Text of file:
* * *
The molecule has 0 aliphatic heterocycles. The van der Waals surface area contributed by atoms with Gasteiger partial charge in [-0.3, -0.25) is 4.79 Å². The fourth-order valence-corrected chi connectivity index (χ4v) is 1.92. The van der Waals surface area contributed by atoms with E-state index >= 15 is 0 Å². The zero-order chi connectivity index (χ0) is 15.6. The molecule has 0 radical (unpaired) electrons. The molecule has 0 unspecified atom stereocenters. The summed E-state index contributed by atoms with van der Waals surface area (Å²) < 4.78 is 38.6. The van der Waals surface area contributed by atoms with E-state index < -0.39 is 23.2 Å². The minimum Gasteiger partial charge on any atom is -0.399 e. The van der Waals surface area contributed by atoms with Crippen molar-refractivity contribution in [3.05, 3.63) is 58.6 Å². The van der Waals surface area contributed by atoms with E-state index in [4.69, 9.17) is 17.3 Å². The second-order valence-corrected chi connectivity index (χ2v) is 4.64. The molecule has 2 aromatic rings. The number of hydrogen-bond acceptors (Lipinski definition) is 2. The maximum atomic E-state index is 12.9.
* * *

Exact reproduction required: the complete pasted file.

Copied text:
The molecule has 0 aliphatic heterocycles. The van der Waals surface area contributed by atoms with Gasteiger partial charge in [-0.3, -0.25) is 4.79 Å². The fourth-order valence-corrected chi connectivity index (χ4v) is 1.92. The van der Waals surface area contributed by atoms with E-state index >= 15 is 0 Å². The zero-order chi connectivity index (χ0) is 15.6. The molecule has 0 radical (unpaired) electrons. The molecule has 0 unspecified atom stereocenters. The summed E-state index contributed by atoms with van der Waals surface area (Å²) < 4.78 is 38.6. The van der Waals surface area contributed by atoms with E-state index < -0.39 is 23.2 Å². The minimum Gasteiger partial charge on any atom is -0.399 e. The van der Waals surface area contributed by atoms with Crippen molar-refractivity contribution in [3.05, 3.63) is 58.6 Å². The van der Waals surface area contributed by atoms with E-state index in [4.69, 9.17) is 17.3 Å². The second-order valence-corrected chi connectivity index (χ2v) is 4.64. The molecule has 2 aromatic rings. The number of hydrogen-bond acceptors (Lipinski definition) is 2. The maximum atomic E-state index is 12.9.